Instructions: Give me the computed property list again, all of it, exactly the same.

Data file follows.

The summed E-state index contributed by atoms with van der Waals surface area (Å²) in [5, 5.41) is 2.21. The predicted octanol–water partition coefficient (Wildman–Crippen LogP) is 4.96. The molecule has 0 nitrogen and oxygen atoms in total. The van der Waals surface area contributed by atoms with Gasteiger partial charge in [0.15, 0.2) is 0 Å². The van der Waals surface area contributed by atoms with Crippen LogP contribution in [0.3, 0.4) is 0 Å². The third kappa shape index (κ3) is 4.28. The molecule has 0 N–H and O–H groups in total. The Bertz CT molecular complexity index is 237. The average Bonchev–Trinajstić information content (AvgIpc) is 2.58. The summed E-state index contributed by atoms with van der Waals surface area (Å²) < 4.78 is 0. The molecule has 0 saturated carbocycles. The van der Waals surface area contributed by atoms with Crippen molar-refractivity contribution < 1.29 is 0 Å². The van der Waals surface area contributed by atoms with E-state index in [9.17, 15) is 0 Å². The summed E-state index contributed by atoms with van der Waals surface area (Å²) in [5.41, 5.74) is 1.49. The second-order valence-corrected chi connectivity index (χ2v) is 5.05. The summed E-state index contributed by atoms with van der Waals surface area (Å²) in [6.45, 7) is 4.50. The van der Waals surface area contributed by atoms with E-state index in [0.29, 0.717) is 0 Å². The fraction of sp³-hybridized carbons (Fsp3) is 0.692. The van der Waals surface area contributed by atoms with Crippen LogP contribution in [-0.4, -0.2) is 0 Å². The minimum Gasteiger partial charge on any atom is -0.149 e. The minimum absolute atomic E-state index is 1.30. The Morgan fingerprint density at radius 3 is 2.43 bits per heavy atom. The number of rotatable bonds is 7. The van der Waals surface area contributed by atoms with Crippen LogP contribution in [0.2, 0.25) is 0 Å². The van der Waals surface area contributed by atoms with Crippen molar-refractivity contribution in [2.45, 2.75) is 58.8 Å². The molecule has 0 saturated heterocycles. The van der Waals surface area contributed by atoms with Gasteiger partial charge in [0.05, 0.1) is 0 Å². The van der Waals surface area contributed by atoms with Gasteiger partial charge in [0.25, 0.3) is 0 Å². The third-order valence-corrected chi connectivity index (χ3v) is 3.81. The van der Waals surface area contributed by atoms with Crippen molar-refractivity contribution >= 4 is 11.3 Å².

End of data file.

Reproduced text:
The summed E-state index contributed by atoms with van der Waals surface area (Å²) in [5, 5.41) is 2.21. The predicted octanol–water partition coefficient (Wildman–Crippen LogP) is 4.96. The molecule has 0 nitrogen and oxygen atoms in total. The van der Waals surface area contributed by atoms with Gasteiger partial charge in [0.15, 0.2) is 0 Å². The van der Waals surface area contributed by atoms with Crippen LogP contribution in [0.3, 0.4) is 0 Å². The third kappa shape index (κ3) is 4.28. The molecule has 0 N–H and O–H groups in total. The Bertz CT molecular complexity index is 237. The average Bonchev–Trinajstić information content (AvgIpc) is 2.58. The summed E-state index contributed by atoms with van der Waals surface area (Å²) < 4.78 is 0. The molecule has 0 saturated carbocycles. The van der Waals surface area contributed by atoms with Crippen molar-refractivity contribution < 1.29 is 0 Å². The van der Waals surface area contributed by atoms with E-state index in [9.17, 15) is 0 Å². The summed E-state index contributed by atoms with van der Waals surface area (Å²) in [5.41, 5.74) is 1.49. The second-order valence-corrected chi connectivity index (χ2v) is 5.05. The summed E-state index contributed by atoms with van der Waals surface area (Å²) in [6.45, 7) is 4.50. The van der Waals surface area contributed by atoms with E-state index in [0.29, 0.717) is 0 Å². The fraction of sp³-hybridized carbons (Fsp3) is 0.692. The van der Waals surface area contributed by atoms with Crippen LogP contribution in [-0.4, -0.2) is 0 Å². The minimum Gasteiger partial charge on any atom is -0.149 e. The minimum absolute atomic E-state index is 1.30. The Morgan fingerprint density at radius 3 is 2.43 bits per heavy atom. The number of rotatable bonds is 7. The van der Waals surface area contributed by atoms with Crippen LogP contribution in [0.2, 0.25) is 0 Å². The van der Waals surface area contributed by atoms with Crippen molar-refractivity contribution in [2.45, 2.75) is 58.8 Å². The molecule has 0 saturated heterocycles. The van der Waals surface area contributed by atoms with Gasteiger partial charge in [0.05, 0.1) is 0 Å². The van der Waals surface area contributed by atoms with Gasteiger partial charge in [0.25, 0.3) is 0 Å². The third-order valence-corrected chi connectivity index (χ3v) is 3.81. The van der Waals surface area contributed by atoms with Crippen molar-refractivity contribution >= 4 is 11.3 Å².